A couple nights ago I watched the documentary How to Survive a Plague. Immediately it moved on to my top ten list of the year's movies. It's that good.
The movie documents the organization ACT UP, which emerged in the 1980s as a response to the AIDS crisis. It was an act of self defense by the gay community, who felt the government, pharmaceutical companies and religious organizations were actively contributing to the spread of the disease. They protested, harangued, shamed and committed acts of performance art at anyone who stood in the way of stopping this epidemic.
Right off the bat, they had me. I love a good protest. I even enjoy bad protests. Anytime a group of people is so moved by something that they take to the streets and engage in civil disobedience to try and force change, I love it. Even if I don't agree with them. In the case of ACT UP, I whole heartedly endorse their actions. This was protest as an art form and it was a thrill to watch. But that makes it sounds like I'm trivializing what they were doing. Not at all. These were people who felt this was a matter of life and death. Protesting was a way to try and save lives. It's tough not to respect that.
I won't go into details but the movie is beautifully constructed. It isn't maudlin and it isn't an endless stream of talking head interviews. No, the ACT UP folks were so media savvy that they videotaped everything they did. Usually from multiple angles. This gives the documentary an almost electric energy because those cameras captured the raw anger and frustration of the protesters. It also captured their genuine fear. It is riveting.
I won't go into much detail on this because I don't want to ruin the film for you, but the construction of it is exquisite. For the last couple years, in service of my screenwriting, I've become obsessed with structure. The way How to Survive a Plague is put together makes it somehow better than the sum of its parts. What it chooses to show you and what it chooses to hold back make for an even better story. It is brutally honest, not just in thrashing horrendous people like Senator Jesse Helms, but in admitting the movement's mistakes. This gives the story a lot more weight by causing the tension to rise and fall as victories turn out to be failures and seeming follies turn into victories. I could go on forever but that would just take away your joy of discovery. The movie is on Netflix Watch Instant right now. See it. You won't regret it.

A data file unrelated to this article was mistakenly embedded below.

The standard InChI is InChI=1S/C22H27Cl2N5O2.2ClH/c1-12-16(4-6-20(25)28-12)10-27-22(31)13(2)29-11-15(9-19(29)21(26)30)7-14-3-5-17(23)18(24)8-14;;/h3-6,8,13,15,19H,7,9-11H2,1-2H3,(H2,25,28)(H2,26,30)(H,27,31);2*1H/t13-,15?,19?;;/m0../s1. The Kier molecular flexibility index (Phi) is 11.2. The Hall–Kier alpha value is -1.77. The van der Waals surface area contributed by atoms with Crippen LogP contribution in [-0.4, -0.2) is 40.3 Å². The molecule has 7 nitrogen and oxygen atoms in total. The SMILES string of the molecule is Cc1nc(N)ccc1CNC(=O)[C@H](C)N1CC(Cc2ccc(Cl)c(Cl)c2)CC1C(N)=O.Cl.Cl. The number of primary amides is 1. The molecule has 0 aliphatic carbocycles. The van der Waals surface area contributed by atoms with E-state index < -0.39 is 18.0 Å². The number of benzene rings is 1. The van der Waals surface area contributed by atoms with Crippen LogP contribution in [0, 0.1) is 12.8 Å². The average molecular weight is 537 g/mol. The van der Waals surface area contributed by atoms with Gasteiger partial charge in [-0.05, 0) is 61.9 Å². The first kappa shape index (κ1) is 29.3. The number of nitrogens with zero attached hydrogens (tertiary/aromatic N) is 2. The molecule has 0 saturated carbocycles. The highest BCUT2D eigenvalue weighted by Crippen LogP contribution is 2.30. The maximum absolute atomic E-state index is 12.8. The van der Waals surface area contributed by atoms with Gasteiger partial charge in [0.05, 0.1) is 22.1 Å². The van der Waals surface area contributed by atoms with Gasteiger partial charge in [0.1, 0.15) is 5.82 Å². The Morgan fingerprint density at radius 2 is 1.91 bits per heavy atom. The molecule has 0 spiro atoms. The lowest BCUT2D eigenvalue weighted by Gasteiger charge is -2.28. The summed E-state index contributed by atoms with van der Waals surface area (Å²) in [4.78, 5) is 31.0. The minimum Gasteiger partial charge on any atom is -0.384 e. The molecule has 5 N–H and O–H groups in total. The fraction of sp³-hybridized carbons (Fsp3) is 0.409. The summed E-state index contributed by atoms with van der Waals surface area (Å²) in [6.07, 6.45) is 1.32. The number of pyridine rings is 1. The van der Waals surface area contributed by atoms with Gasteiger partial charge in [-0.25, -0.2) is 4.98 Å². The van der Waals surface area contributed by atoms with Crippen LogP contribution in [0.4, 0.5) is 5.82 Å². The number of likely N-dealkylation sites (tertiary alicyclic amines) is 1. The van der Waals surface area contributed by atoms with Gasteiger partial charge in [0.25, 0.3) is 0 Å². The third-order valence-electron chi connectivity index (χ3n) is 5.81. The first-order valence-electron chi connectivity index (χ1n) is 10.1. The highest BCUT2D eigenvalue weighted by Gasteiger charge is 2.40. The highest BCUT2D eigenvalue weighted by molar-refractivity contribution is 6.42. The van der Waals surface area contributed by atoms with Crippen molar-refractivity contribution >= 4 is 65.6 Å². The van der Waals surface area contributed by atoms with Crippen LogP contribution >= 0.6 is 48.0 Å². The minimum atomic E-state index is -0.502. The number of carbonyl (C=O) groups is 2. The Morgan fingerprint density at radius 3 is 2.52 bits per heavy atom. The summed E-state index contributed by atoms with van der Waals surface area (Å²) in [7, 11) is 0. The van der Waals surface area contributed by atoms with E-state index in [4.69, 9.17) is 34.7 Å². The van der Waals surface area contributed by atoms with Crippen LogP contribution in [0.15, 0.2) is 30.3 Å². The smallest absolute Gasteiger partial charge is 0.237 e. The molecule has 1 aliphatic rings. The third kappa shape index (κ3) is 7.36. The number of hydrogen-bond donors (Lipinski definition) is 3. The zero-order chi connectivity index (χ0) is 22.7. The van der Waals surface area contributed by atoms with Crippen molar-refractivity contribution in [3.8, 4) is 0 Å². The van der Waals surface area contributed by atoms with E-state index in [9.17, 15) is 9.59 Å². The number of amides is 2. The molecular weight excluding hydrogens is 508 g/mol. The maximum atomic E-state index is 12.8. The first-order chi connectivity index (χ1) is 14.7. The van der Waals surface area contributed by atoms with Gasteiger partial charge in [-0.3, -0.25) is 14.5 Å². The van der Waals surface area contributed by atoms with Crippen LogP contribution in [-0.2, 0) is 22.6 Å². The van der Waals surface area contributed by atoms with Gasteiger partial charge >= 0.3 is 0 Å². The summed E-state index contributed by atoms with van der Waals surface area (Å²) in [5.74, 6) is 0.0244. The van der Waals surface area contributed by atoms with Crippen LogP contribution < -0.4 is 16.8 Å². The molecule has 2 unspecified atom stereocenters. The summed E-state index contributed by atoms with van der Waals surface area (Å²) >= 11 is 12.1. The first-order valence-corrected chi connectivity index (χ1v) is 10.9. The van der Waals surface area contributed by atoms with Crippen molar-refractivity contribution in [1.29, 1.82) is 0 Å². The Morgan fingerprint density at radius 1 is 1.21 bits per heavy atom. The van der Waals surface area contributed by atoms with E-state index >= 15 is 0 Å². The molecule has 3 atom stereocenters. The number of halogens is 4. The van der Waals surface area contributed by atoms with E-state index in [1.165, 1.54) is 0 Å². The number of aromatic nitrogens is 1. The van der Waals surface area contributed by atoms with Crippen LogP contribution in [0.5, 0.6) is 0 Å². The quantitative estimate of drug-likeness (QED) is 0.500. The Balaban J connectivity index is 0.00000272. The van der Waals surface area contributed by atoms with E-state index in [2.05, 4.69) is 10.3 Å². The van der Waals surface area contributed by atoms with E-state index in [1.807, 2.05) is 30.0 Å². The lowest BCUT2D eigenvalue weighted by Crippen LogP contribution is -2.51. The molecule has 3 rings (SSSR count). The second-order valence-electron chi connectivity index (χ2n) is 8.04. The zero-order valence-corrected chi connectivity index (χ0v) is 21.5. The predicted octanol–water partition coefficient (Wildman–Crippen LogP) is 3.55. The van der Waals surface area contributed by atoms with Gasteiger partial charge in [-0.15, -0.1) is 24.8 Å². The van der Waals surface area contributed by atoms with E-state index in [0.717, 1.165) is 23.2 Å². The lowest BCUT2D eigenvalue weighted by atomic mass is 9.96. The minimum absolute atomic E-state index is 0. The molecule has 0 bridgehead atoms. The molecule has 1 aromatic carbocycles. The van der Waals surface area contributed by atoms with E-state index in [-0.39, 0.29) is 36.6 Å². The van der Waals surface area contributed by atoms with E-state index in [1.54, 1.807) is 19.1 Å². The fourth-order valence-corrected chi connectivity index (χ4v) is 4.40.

On a personal level, it made me reflect on the way I've evolved over the years on gay matters. The doc picks up in the mid 80s, when I was a dumb teenager. I know, that's redundant. I'm from upstate New York, growing up in a lily-white, largely conservative community. It's a bit less so today, but not radically different. It was a time when racist jokes were thrown around with glee. And it would be a lie to say I wasn't involved. My upbringing was pretty liberal, so there wasn't any hate in my telling of such jokes, I just never gave any thought to who they might hurt. And why would I? The people smeared by the jokes didn't seem to be amongst us.
The first time I can recall meeting an openly gay person was in college. In high school, this would have been considered supremely icky. In truth, apart from the openly gay part, this meeting wasn't notably different from any other I'd have in college. He was just this guy, you know?
College for me was an education in economics. This tilted my personal politics to the libertarian. As Penn Jillette likes to say, "Take a hard right on money, a hard left on sex and then it's straight on to paradise." It would take me the next couple decades to get an intellectual grip on this but the most important concept here was a deep love of liberty. Pretty much everything I care about gets filtered through that.
The other good thing about college was it led me to meet my wife. And she's an important part of this evolution because not long before I met her, she had lost an important member of her family to AIDS. This is where my feelings on gay people shifted from one of discomfort to some level of understanding and empathy. This was no longer an abstract idea that I hadn't had to deal with. It was now a real person, a warm loving human being cut down in his prime. Later, after we were married, we took a trip to Washington D.C. where the AIDS quilt was being displayed on the lawn of the national mall. That moment rattled me rather hard. First off, the sheer scale of the thing was deeply unnerving. But then on a smaller scale, seeing friends and family locating the square belonging to their loved one and being overcome, that was heartbreaking. And yes, when we located the square we were looking for, it was a profoundly sad moment.
In the last decade, as the fight over gay marriage became more public and heated, I took the last step. A small part of that step was going to see Brokeback Mountain. When Heath Ledger and Jake Gyllenhaal have their first sex scene, I felt a flash of that ickiness from the high school days. By the end of the movie I was crying. That was the end of that childish response. It never returned. Now I'll cheerfully watch movies about gay characters and never give it a second thought. I'm just embarrassed that it took me that long to get over it. Amusingly, I now roll my eyes at people who can't believe I went to see that movie. No, I have no reason to feel smug about that and my penance is to admit all this here.